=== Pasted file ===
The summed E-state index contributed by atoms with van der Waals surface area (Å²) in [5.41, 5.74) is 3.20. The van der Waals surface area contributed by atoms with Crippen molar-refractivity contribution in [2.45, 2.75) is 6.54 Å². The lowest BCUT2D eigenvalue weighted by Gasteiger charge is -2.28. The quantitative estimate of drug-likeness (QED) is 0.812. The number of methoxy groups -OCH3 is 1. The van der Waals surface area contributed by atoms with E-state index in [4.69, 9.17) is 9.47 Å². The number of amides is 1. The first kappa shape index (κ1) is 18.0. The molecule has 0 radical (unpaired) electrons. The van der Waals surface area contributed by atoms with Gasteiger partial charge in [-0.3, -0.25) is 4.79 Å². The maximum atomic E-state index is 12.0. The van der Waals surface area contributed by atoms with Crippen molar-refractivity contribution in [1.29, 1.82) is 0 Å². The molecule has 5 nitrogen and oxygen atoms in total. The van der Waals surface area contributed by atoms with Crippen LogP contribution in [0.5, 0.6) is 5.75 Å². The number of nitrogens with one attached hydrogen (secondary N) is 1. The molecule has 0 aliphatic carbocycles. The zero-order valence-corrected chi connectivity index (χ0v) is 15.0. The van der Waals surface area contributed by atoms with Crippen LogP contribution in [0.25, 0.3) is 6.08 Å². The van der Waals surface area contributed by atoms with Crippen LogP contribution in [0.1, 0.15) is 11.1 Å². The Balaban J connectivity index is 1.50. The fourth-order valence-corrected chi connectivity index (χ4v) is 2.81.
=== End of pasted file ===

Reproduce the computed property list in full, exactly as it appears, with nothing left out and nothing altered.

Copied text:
The summed E-state index contributed by atoms with van der Waals surface area (Å²) in [5.41, 5.74) is 3.20. The van der Waals surface area contributed by atoms with Crippen molar-refractivity contribution in [2.45, 2.75) is 6.54 Å². The lowest BCUT2D eigenvalue weighted by Gasteiger charge is -2.28. The quantitative estimate of drug-likeness (QED) is 0.812. The number of methoxy groups -OCH3 is 1. The van der Waals surface area contributed by atoms with E-state index in [4.69, 9.17) is 9.47 Å². The number of amides is 1. The first kappa shape index (κ1) is 18.0. The molecule has 0 radical (unpaired) electrons. The van der Waals surface area contributed by atoms with Gasteiger partial charge in [-0.3, -0.25) is 4.79 Å². The maximum atomic E-state index is 12.0. The van der Waals surface area contributed by atoms with Crippen molar-refractivity contribution in [1.29, 1.82) is 0 Å². The molecule has 5 nitrogen and oxygen atoms in total. The van der Waals surface area contributed by atoms with Crippen LogP contribution in [0.5, 0.6) is 5.75 Å². The number of nitrogens with one attached hydrogen (secondary N) is 1. The molecule has 0 aliphatic carbocycles. The zero-order valence-corrected chi connectivity index (χ0v) is 15.0. The van der Waals surface area contributed by atoms with Crippen LogP contribution in [0.25, 0.3) is 6.08 Å². The van der Waals surface area contributed by atoms with Crippen LogP contribution in [0.1, 0.15) is 11.1 Å². The Balaban J connectivity index is 1.50. The fourth-order valence-corrected chi connectivity index (χ4v) is 2.81.